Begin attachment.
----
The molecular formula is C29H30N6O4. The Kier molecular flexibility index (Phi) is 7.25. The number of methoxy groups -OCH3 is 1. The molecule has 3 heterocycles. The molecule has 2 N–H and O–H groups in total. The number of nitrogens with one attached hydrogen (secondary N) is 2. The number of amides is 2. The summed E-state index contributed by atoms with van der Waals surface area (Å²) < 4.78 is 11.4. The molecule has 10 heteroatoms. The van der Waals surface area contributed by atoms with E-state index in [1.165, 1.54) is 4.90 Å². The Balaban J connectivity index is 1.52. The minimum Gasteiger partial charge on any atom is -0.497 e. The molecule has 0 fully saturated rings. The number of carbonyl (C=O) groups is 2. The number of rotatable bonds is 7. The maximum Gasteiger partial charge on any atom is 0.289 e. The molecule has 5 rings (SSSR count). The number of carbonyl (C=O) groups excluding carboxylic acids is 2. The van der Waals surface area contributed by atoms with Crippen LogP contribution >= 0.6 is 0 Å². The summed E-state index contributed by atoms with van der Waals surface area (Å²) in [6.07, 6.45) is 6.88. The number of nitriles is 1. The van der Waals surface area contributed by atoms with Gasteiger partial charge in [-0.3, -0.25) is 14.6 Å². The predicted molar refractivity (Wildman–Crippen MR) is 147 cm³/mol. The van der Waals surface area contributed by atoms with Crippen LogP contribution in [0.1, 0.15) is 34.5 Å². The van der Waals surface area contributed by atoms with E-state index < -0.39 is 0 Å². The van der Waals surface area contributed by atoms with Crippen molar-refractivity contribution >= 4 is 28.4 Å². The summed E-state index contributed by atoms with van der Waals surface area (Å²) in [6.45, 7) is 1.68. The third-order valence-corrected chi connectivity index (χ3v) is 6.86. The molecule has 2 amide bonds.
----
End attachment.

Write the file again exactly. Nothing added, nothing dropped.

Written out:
The molecular formula is C29H30N6O4. The Kier molecular flexibility index (Phi) is 7.25. The number of methoxy groups -OCH3 is 1. The molecule has 3 heterocycles. The molecule has 2 N–H and O–H groups in total. The number of nitrogens with one attached hydrogen (secondary N) is 2. The number of amides is 2. The summed E-state index contributed by atoms with van der Waals surface area (Å²) < 4.78 is 11.4. The molecule has 10 heteroatoms. The van der Waals surface area contributed by atoms with E-state index in [1.165, 1.54) is 4.90 Å². The Balaban J connectivity index is 1.52. The minimum Gasteiger partial charge on any atom is -0.497 e. The molecule has 0 fully saturated rings. The number of carbonyl (C=O) groups is 2. The number of rotatable bonds is 7. The maximum Gasteiger partial charge on any atom is 0.289 e. The molecule has 5 rings (SSSR count). The number of carbonyl (C=O) groups excluding carboxylic acids is 2. The van der Waals surface area contributed by atoms with Crippen LogP contribution >= 0.6 is 0 Å². The summed E-state index contributed by atoms with van der Waals surface area (Å²) in [6.07, 6.45) is 6.88. The number of nitriles is 1. The van der Waals surface area contributed by atoms with Gasteiger partial charge in [-0.3, -0.25) is 14.6 Å². The predicted molar refractivity (Wildman–Crippen MR) is 147 cm³/mol. The van der Waals surface area contributed by atoms with Crippen LogP contribution in [0.1, 0.15) is 34.5 Å². The van der Waals surface area contributed by atoms with E-state index < -0.39 is 0 Å². The van der Waals surface area contributed by atoms with Crippen molar-refractivity contribution >= 4 is 28.4 Å². The summed E-state index contributed by atoms with van der Waals surface area (Å²) in [6.45, 7) is 1.68. The third-order valence-corrected chi connectivity index (χ3v) is 6.86. The molecule has 2 amide bonds.